Grenard then began the employee complaint procedure pursuant to Ind. Code Ann. § 4-15-2-35 (Burns Repl. 1982),[1] claiming *343 her work experience with SDPW should be credited as experience which qualified her for positions of Accountant III and/or Accountant Supervisor VI. Grenard's immediate supervisor and the appointing authority denied Grenard's complaint because it related to experience within another state agency prior to Grenard's employment with IESD. Grenard appealed to the State Personnel Director who also denied her complaint. The Director's letter of denial stated Grenard's complaint did not relate to her current employment and, consequently, her complaint neither concerned a change in the status of her employment nor related to a condition of her employment. Therefore, Grenard did not have access to the complaint procedure.[2] Grenard subsequently appealed to the State Employee's Appeals Commission (SEAC) and requested a hearing. On March 24, 1984, Grenard received a letter from SEAC denying her request for a hearing. This denial, too, was based upon the position Grenard's failure to receive credit for her past work experience with SDPW did not relate to a change in her status or to a condition of employment, and, therefore, the subject matter jurisdiction requirements of Ind. Code Ann. § 4-15-2-35 (Burns Repl. 1982) had not been met.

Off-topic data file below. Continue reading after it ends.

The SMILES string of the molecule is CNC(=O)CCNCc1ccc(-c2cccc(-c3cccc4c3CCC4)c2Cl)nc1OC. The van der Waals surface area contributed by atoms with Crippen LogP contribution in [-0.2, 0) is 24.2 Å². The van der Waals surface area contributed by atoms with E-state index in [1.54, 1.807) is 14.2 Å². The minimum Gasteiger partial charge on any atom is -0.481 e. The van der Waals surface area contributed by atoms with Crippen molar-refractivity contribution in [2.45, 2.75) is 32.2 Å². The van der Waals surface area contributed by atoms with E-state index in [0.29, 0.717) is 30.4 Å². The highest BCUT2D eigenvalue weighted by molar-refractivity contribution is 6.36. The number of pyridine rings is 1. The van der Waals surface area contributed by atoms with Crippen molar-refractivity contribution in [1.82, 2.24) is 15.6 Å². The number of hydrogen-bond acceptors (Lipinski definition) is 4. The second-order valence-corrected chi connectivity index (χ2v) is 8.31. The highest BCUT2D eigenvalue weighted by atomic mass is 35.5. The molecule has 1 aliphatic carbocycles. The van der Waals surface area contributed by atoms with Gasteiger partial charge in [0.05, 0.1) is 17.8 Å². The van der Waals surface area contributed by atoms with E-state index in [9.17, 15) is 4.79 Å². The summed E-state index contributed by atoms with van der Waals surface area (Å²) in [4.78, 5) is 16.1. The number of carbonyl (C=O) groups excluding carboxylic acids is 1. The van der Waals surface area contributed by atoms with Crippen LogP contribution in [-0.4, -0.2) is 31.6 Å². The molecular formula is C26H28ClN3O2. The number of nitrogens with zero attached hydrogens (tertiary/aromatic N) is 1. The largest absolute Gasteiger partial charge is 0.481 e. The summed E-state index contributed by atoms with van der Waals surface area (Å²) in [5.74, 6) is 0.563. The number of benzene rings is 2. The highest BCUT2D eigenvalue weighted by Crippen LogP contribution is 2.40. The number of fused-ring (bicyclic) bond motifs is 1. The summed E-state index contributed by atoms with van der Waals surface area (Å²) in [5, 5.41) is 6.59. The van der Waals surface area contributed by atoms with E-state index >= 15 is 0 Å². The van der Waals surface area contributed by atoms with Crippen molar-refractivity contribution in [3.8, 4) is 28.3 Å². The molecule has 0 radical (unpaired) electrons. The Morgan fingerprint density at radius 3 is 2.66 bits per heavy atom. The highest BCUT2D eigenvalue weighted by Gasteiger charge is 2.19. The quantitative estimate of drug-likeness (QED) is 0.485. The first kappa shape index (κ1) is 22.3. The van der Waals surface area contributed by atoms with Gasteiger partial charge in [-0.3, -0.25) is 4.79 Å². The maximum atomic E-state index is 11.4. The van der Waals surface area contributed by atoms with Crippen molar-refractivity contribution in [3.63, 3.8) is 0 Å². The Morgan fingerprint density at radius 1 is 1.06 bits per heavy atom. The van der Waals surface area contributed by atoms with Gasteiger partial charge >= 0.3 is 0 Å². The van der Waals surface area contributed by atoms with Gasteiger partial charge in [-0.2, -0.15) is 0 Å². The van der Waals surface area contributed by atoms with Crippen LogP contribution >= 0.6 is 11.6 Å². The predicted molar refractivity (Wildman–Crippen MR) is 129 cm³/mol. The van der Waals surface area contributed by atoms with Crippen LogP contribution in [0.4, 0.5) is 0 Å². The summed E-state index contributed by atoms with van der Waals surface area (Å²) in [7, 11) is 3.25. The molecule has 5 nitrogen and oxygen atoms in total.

On April 6, 1984, Grenard filed an action in the trial court against SEAC. In response, SEAC filed a Motion to Dismiss predicated on lack of subject matter jurisdiction. The trial court granted SEAC's Motion to Dismiss on the basis of Indiana Rule of Trial Procedure 12(B)(1), lack of subject matter jurisdiction, and Rule 12(B)(6), failure to state a claim for relief including failure to name the real party in interest. Grenard appeals, presenting the issue whether the trial court erred by granting SEAC's motion to dismiss.

Grenard first argues the trial court erred in dismissing her action against SEAC on the ground of lack of subject matter jurisdiction. She argues her employee complaint involves a condition of her employment which she deems unsatisfactory. SEAC argues to the contrary.